No one on the Heat is even a pseudo-second in command. They topped out at 25th in effective field-goal percentage on pull-up jumpers, a symptom of their 20th-place finish in points scored per 100 possessions.

    Filling this void anytime soon will be an issue. The Heat have zero draft picks this year, and it will take some maneuvering for them to elude the luxury tax if they re-sign Ellington.

    Crossing their fingers for a quantum leap from Richardson is all they have to go on.

Milwaukee Bucks: Physicality at the 5

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    Tom Lynn/Associated Press

    Recently hired head coach Mike Budenholzer can work with Milwaukee's lanky frontcourt setup. He's deployed stifling defenses in the past that didn't feature a traditional top-tier center.

    That doesn't absolve the Bucks from finding a burly body to stash in the middle for stretches at a time.

    Milwaukee does not have a single big who serves as an interior deterrent or a dominant presence on the glass. This year's squad finished 29th in defensive rebounding rate and allowed opponents to reach the rim more often than any other team, according to Cleaning The Glass.

    Installing a different head coach and new, more conservative schemes will not offset physical limitations. The Bucks are long and athletic, but they aren't the least bit imposing. Just look at how many points they allowed per 100 possessions during stints for their most-used centers:

    Henson is the only big to anchor a defense that rated higher than the 31st percentile. Superfluous gambles on the perimeter are liable for some of the damage, but they aren't responsible for everything.

    Addressing this problem over the offseason isn't impossible. The Bucks won't get the presence they need with the No. 17 pick, but they'll have access to the non-taxpayer's mid-level exception if they aren't planning to get swindled by Parker (restricted). That money should net them a capable second or third big behind Henson.

Minnesota Timberwolves: Two-Way Shooters

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    Please do not be fooled by the Minnesota Timberwolves' finishing fourth in points scored per 100 possessions.

    Minnesota closed 2017-18 with the league's lowest three-point rate and placed second in mid-range reliance, according to Cleaning The Glass. That shot profile won't buoy a top-five offense forever. It was exposed in the first round against Houston and will be proven detrimental again.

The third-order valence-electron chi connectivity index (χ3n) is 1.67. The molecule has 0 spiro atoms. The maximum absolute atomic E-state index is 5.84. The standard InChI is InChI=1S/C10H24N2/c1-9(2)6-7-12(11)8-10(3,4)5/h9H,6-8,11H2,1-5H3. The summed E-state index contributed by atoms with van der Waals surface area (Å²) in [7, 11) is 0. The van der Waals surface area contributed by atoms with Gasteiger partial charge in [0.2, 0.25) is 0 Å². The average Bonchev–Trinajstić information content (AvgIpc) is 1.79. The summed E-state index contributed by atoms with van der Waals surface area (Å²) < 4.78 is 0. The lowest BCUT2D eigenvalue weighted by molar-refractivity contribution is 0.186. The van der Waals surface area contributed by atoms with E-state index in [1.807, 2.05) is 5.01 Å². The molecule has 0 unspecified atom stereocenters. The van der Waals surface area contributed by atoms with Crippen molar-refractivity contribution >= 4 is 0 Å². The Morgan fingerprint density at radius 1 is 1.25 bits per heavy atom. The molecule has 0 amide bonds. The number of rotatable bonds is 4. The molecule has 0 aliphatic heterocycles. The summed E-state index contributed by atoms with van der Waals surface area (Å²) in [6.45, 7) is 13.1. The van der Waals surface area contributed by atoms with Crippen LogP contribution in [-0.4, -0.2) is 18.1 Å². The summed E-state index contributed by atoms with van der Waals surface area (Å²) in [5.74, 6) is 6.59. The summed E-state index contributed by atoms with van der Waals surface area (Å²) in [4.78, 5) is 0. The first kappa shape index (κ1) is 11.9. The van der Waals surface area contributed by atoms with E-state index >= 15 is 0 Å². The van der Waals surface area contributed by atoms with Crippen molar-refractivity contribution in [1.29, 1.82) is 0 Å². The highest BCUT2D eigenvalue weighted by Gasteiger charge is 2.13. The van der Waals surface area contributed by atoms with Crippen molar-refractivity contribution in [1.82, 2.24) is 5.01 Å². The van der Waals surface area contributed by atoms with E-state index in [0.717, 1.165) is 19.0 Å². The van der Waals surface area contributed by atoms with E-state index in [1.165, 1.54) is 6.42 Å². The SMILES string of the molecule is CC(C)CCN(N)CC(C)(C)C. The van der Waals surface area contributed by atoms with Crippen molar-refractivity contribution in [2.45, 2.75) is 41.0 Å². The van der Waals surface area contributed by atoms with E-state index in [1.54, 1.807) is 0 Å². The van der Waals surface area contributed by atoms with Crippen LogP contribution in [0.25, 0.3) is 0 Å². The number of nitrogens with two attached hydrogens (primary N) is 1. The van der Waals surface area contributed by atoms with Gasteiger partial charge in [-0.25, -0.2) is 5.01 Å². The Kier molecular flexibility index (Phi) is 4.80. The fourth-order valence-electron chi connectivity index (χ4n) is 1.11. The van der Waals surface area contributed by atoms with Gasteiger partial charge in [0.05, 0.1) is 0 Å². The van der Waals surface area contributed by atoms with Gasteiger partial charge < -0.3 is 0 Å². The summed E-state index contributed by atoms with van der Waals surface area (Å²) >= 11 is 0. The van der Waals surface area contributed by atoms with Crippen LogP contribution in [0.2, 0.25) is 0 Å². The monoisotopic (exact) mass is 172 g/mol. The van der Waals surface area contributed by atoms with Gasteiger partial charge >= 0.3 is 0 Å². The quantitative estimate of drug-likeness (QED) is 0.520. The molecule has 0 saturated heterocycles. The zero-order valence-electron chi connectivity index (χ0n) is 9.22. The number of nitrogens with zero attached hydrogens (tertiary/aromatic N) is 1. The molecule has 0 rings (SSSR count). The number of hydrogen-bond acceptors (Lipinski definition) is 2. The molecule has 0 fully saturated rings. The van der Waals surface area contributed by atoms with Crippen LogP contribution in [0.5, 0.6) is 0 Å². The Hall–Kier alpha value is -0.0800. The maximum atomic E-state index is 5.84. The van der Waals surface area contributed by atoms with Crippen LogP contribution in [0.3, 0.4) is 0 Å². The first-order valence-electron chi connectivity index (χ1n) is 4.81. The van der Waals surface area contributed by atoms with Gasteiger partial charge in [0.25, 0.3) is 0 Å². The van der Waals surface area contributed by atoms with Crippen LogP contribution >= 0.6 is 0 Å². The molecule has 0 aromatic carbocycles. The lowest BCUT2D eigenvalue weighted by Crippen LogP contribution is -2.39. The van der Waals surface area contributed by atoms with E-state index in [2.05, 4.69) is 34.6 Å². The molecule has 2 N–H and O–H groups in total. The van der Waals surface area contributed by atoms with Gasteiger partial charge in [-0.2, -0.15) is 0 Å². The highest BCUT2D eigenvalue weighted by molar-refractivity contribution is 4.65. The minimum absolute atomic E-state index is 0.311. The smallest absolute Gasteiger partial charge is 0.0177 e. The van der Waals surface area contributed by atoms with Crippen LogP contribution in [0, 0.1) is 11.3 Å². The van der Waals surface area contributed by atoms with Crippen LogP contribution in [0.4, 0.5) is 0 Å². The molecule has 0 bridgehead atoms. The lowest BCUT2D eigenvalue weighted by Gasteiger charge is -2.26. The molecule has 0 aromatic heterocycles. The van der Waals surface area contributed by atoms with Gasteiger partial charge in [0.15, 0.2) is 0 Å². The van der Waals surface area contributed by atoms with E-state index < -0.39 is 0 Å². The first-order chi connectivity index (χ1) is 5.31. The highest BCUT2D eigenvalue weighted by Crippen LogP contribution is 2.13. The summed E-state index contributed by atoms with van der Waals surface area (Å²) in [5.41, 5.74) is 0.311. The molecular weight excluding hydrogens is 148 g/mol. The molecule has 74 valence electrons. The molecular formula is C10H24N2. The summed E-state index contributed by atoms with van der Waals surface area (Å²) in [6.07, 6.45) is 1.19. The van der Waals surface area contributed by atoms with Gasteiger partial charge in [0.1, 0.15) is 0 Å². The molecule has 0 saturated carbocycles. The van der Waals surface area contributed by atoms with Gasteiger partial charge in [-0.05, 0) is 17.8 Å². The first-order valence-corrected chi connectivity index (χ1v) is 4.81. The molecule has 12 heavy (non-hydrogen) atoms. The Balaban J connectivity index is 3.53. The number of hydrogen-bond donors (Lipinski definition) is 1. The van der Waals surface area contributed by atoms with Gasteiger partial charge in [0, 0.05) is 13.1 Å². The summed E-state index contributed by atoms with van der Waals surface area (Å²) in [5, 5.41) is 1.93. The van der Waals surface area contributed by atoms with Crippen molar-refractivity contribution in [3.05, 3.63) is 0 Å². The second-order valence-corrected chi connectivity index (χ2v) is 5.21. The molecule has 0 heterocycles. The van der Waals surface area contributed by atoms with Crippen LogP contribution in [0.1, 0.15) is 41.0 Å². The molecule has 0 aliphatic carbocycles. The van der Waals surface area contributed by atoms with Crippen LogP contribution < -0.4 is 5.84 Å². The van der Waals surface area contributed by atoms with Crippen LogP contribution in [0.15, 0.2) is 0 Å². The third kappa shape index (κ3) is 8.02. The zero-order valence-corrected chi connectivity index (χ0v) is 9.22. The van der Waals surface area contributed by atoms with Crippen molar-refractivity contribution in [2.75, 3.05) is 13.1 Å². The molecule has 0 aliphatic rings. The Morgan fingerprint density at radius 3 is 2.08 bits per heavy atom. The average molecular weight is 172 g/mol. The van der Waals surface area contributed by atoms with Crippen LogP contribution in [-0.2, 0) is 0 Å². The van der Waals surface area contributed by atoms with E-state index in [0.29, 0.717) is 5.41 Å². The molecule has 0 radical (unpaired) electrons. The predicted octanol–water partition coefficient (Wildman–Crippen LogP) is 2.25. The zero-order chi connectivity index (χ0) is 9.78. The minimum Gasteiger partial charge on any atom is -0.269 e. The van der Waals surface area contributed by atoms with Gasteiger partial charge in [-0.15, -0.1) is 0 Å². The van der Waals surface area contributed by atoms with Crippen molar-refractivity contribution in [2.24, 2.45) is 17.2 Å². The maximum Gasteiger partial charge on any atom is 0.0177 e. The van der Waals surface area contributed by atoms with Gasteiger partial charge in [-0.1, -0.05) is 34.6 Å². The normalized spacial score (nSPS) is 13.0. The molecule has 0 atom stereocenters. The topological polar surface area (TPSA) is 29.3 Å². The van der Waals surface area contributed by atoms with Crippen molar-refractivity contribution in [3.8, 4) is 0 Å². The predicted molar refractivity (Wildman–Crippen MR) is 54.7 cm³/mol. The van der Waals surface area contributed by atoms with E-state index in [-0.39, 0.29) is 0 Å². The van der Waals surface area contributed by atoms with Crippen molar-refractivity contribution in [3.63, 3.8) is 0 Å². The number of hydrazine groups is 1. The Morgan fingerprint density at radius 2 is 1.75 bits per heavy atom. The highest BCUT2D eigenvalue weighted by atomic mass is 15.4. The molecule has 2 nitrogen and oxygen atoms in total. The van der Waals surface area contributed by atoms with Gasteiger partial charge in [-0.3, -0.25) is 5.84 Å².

Saving the non-taxpayer's mid-level exception for any ol' shooter would be easy enough. But the Timberwolves cannot emphasize spacing alone. They ranked inside the bottom 10 of points allowed per 100 possessions overall and were 29th in defensive efficiency after missing a shot or committing a turnover, according to Inpredictable.

    Minnesota has to use the No. 20 pick and the MLE to properly arm itself with feisty perimeter defenders who don't eat into touches for Jimmy Butler, Karl-Anthony Towns or Andrew Wiggins at the other end.

    Totally reasonable, right?

New Orleans Pelicans: Sweet-Shooting Wing Defender

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    Tired of so many weak links revolving around the wings? Well, this is 2018, and not everyone can be the Celtics and Rockets. The Pelicans will not be the last such example here.

    New Orleans is, however, on the right track. The Anthony Davis-plus-shooters model received ample run following DeMarcus Cousins' Achilles injury and yielded encouraging returns.

    Plopping Nikola Mirotic at the 4 and Davis at the 5 added an element of unpredictability and unchecked speed to the offense. The Pelicans outscored opponents by 10.7 points per 100 possessions, with a high-society true shooting percentage (57.5).

    Leaning into this layout doesn't necessitate Cousins' departure. New Orleans shouldn't overpay for him without having a grasp on his post-recovery value, but that money cannot be spent anywhere else. No version of the mid-level exception will nab a star on the mend.

    With or without him, though, the Pelicans need quick-trigger wings who won't get bulldozed on defense. They preserve the integrity of four-out combinations with Cousins or Davis jumping center and are non-negotiable preconditions of dual-big arrangements.